The hardest qigong and t’ai chi posture

yin-yangThere’s a woman in my qigong and t’ai chi class who usually drives me crazy. Every time she comes into the class she goes straight to the temperature control to make sure the room is warm enough for her which is way too hot for everyone else. If you are warming up doing some of the movements she will walk right up to you and begin a conversation— usually in a voice way too loud. She will interrupt others, changing the subject and direction of conversations, so that she can be heard and noticed. She always asks way too many questions of our teacher which causes the work of our class to be delayed. Fortunately, once the class begins, she is quiet and engaged and focused.

Lately I have embraced this woman as part of my qigong practice. She forces me to let her know in as diplomatic a way as possible what my needs are (i.e., being left alone while focusing on postures before class). She forces me to tell her when she is interrupting so that original conversation can reach its organic closure and then her issues can be addressed. She encourages me (without any awareness on her part) to be direct but kind, clear but assertive about my needs and everyone else’s in the class.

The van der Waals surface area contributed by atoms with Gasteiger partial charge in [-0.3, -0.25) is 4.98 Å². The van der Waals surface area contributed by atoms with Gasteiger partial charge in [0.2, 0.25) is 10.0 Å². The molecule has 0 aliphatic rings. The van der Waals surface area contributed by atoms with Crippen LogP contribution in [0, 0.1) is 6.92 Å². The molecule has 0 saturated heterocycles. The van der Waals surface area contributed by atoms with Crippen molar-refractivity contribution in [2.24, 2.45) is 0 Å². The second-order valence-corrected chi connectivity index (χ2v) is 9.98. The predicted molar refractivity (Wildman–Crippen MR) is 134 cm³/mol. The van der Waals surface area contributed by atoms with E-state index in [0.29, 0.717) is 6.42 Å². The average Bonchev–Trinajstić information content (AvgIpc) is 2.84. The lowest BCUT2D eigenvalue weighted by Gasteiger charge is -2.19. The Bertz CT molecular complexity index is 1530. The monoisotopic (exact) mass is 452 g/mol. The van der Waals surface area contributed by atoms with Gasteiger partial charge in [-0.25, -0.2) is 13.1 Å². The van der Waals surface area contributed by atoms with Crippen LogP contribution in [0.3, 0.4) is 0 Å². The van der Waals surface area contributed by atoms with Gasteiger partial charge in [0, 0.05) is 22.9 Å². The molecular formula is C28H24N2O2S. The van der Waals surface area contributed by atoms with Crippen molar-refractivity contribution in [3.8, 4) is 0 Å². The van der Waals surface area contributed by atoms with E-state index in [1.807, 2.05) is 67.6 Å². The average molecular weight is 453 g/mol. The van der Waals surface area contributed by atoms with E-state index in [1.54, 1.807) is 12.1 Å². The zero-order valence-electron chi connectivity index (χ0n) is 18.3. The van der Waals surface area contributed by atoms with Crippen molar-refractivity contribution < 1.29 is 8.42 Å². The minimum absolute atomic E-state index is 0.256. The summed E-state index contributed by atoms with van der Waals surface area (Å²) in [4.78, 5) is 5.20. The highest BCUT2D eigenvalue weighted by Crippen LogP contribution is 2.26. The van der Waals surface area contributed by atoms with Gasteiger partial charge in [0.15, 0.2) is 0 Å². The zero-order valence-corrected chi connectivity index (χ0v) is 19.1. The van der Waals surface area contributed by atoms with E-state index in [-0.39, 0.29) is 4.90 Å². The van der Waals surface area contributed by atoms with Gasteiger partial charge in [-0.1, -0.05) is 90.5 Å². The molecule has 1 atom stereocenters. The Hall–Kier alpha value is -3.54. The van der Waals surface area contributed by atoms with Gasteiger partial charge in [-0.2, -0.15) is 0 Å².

I am sure that this particular qigong/ t’ai chi posture is the hardest one so far that I have experienced. I am still not entirely graceful yet in its execution and I haven’t yet fully integrated it into my practice without great effort of thought, intention, and control, but I am clearly making progress. And so is she.

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2 Responses to The hardest qigong and t’ai chi posture

  1. Good for you. This woman sounds like she has some sort of social disorder and can’t help herself. Being direct and kind is the best way to deal with this sort of situation. bravo.

  2. Jerome Bloom says:

    Not only in movement class

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